More than two years ago, I caused controversy with the rant “Requiem for Steampunk” in which I outlined what had gone wrong the genre. I wrote in declarative statements that what we call “steampunk” isn’t steampunk anymore by bookending the article with these two paragraphs:
Since it has lost the anti-authoritarian, anti-establishment aspects, “steampunk” is no longer steam “punk.” It’s something else now and I’m not sure what to call it… So either steampunk is dead, it’s dying, or it was never what it should have been and what is now called “steampunk” is a bastardization.
If steampunk — and for that matter, dieselpunk, decopunk and so on — isn’t about flipping society right-side up with a splash of non-conformity and anarchy against the ruling class, we should find another suffix besides ‘punk.
Sandwiched between those statements was the thesis of my argument and how I came to my conclusion that steampunk was in a lot of trouble as a “social movement”.
I have continued to write and talk about the topic, including in a review for The Steampunk Journal and in an appearance on “Radio Retrofuture” with Bonsart Bokel.
So have others. Nick Ottens’ recent “Who Killed Steampunk?” is the latest entry in this debate.
I have come to the conclusion that if only I had written “Gatekeepers Are Killing Steampunk” and made that the title of my rant, I would not have caused so much controversy. I could still have heaped much of the blame for what’s killing steampunk on the people who are trying to control it and make it their own and I wouldn’t be the villain and scoundrel that I am accused of being today. (Although, let’s face it, I actually enjoy the “scoundrel” part.)
I suspect that a more mundane title would have also spared Nick much of the heat he has taken for his article.
Continue reading “The Gatekeeper’s Scythe”
It’s getting harder to maintain that steampunk is just resting. It may not be dead, but it certainly isn’t as alive as it used to be.
I was never big on steampunk events and I’m not into steampunk music, so I can’t speak for those scenes. But when it comes to art, fiction and the online fandom, there has been a noticeable decline.
Continue reading “Who Killed Steampunk?”
Star Wars is the quintessential space opera with fans around the world. Rather than write the nth article about what makes Star Wars such a phenomenon, I am going to talk about how the movies have had an impact on mostly dieselpunk.
Stick around til the end, because your intrepid reporter managed to ask Anthony Daniels, the actor who has portrayed C-3P0 since the beginning of the franchise forty years ago, some questions while he was a guest at Comic Con Brussels. Continue reading “The ‘Punk in Star Wars”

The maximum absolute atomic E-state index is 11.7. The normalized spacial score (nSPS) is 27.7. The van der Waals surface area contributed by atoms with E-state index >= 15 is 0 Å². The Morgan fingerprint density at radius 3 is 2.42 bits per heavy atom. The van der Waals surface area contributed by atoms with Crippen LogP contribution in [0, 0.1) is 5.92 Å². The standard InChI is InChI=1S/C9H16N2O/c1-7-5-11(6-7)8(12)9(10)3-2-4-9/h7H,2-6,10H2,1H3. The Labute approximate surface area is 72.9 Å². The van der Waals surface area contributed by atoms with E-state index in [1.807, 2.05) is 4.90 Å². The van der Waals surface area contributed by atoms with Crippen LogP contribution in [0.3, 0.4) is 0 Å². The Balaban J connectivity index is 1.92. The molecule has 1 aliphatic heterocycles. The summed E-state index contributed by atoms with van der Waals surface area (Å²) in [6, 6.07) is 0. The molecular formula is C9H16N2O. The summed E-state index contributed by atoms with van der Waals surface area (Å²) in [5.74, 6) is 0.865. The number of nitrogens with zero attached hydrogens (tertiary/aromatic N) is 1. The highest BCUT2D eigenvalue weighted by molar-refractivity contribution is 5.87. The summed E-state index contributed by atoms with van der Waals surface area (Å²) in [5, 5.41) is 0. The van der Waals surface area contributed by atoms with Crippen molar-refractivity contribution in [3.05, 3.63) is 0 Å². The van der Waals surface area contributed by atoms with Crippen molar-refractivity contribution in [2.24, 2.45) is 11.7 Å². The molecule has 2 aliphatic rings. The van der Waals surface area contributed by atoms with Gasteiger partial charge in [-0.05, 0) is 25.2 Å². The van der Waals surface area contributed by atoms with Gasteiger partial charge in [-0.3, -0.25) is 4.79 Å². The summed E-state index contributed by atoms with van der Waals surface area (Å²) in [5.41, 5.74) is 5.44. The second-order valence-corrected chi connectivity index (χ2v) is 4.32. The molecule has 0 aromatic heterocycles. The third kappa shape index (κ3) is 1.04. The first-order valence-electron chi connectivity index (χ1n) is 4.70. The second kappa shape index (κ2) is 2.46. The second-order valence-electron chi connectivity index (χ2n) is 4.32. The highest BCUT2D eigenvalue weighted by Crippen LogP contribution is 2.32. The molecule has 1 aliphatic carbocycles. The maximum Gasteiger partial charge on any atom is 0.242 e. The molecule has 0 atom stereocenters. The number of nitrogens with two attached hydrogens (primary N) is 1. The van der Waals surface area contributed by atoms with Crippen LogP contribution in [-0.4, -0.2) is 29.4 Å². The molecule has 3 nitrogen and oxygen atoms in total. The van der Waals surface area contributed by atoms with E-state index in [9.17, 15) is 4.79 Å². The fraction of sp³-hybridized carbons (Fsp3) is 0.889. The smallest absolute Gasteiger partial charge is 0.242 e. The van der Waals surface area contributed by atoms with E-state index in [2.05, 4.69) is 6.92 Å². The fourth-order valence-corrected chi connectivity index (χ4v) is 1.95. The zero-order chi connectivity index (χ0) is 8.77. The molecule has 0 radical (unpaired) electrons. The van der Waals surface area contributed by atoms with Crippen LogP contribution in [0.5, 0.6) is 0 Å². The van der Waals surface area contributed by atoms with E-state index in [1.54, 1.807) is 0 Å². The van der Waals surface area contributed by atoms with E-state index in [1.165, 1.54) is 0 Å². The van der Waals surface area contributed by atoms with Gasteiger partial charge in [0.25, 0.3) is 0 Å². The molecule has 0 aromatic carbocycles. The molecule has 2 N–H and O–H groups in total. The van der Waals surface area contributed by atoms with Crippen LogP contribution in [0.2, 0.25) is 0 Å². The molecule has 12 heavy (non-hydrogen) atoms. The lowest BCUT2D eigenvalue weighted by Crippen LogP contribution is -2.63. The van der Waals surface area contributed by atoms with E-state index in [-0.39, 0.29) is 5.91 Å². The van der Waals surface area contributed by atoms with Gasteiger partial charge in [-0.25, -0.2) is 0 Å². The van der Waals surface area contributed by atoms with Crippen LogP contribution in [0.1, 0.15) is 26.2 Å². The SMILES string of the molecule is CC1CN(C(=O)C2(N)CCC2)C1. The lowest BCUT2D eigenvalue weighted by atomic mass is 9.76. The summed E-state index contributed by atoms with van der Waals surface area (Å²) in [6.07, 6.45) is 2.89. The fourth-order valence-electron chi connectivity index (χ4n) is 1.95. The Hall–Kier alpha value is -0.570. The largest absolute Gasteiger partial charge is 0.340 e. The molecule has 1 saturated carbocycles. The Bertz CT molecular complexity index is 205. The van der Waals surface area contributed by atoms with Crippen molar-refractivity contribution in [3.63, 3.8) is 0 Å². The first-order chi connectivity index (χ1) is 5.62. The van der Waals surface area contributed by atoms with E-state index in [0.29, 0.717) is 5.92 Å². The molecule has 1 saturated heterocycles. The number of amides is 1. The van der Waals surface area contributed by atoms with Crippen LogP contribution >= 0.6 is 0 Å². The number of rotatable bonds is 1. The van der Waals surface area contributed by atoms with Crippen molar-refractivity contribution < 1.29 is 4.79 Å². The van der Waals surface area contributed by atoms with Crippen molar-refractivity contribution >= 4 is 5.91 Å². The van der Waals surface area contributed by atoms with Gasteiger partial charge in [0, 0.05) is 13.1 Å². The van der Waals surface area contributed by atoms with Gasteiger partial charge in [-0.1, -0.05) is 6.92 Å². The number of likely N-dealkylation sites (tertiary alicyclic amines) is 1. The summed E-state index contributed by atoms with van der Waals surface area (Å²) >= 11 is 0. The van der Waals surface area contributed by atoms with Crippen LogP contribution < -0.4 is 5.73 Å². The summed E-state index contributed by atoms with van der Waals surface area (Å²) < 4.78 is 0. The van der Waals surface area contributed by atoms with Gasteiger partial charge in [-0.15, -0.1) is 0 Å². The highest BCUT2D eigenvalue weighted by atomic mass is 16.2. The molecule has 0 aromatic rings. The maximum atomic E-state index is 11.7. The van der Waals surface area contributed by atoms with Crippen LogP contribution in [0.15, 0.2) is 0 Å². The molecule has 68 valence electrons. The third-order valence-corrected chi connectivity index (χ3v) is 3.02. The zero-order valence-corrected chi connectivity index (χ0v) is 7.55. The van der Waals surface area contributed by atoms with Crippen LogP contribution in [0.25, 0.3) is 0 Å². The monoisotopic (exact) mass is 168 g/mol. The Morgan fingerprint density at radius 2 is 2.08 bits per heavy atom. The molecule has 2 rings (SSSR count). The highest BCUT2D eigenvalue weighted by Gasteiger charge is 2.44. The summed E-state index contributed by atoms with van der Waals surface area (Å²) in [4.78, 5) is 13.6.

I didn’t get into steampunk to be an activist.
What got me hooked was The League of Extraordinary Gentlemen in 2003, then discovering it was based on a graphic novel (which was even better), and then discovering that there was an entire genre of this stuff.
I was already into nineteenth-century history and I was into science-fiction. Putting those two together was brilliant.
Continue reading “Punk Is Dead. Long Live Steampunk!”
This website, then known as The Gatehouse, gained some notoriety in 2010, when we dedicated an issue of our webzine, the Gatehouse Gazette, to “Victorientalism”.
I subsequently defended this choice in a blog post that now strikes me as insensitive and in some places wrong.
My assumption — that it is safe to recreate stereotypes from colonial times because those stereotypes, and the power imbalances they sustained, have gone — was flawed. I have learned that such stereotypes and power imbalances are in some cases still with us and in others have a lingering effect. I should have listened to the people (of color) who tried to tell me that eight years ago.
Continue reading “Changing My Mind About Victorientalism”
The dystopia is a familiar trope in the “Piecraftian”, darker side of dieselpunk.
Erika Gottlieb argues in Dystopian Fiction East and West: Universe of Terror and Trial (2001) that dystopian fiction looks at the totalitarian dictatorships of the dieselpunk era as its prototype: “a society that puts its whole population continuously on trial, a society that finds its essence in concentration camps, that is, in disenfranchising and enslaving entire classes of its own citizens, a society that, by glorifying and justifying violence by law, preys upon itself.”
Continue reading “How Dystopias Influenced Dieselpunk”
Referred to as Armistice Day, Remembrance Day, or Veteran’s Day, November 11 has a special meaning for dieselpunks. The “diesel era” (1920s-40s) arose out a meaningless war (World War I), saw one of the epic wars of history (World War II) and died a slow death in another meaningless war (Korean War). One could say that dieselpunk is born in blood, lives in blood and dies in blood.
Continue reading “Adversity and the Human Spirit”
The online newspaper The Daily Dot has done a nice feature on dieselpunk. They way they introduce the genre is pretty neat and worth quoting in full.
Continue reading ““A World Where the 1940s Never Ended””
Christine Folch wonders in The Atlantic why fantasy and science-fiction are so popular in the West. Her explanation is applicable to steampunk.
Continue reading “Why Are We Drawn to Steampunk?”
Our friend Larry Amyett has a great article in the latest edition of SteamPunk Magazine about the different flavors of dieselpunk. He argues that the term “flavors” gets it exactly right: “Just as a recipe includes a variety of flavors from many ingredients,” he writes, “most dieselpunks mix the different flavors to suit their personal tastes.”
Continue reading “Larry Amyett Mixes Dieselpunk Flavors”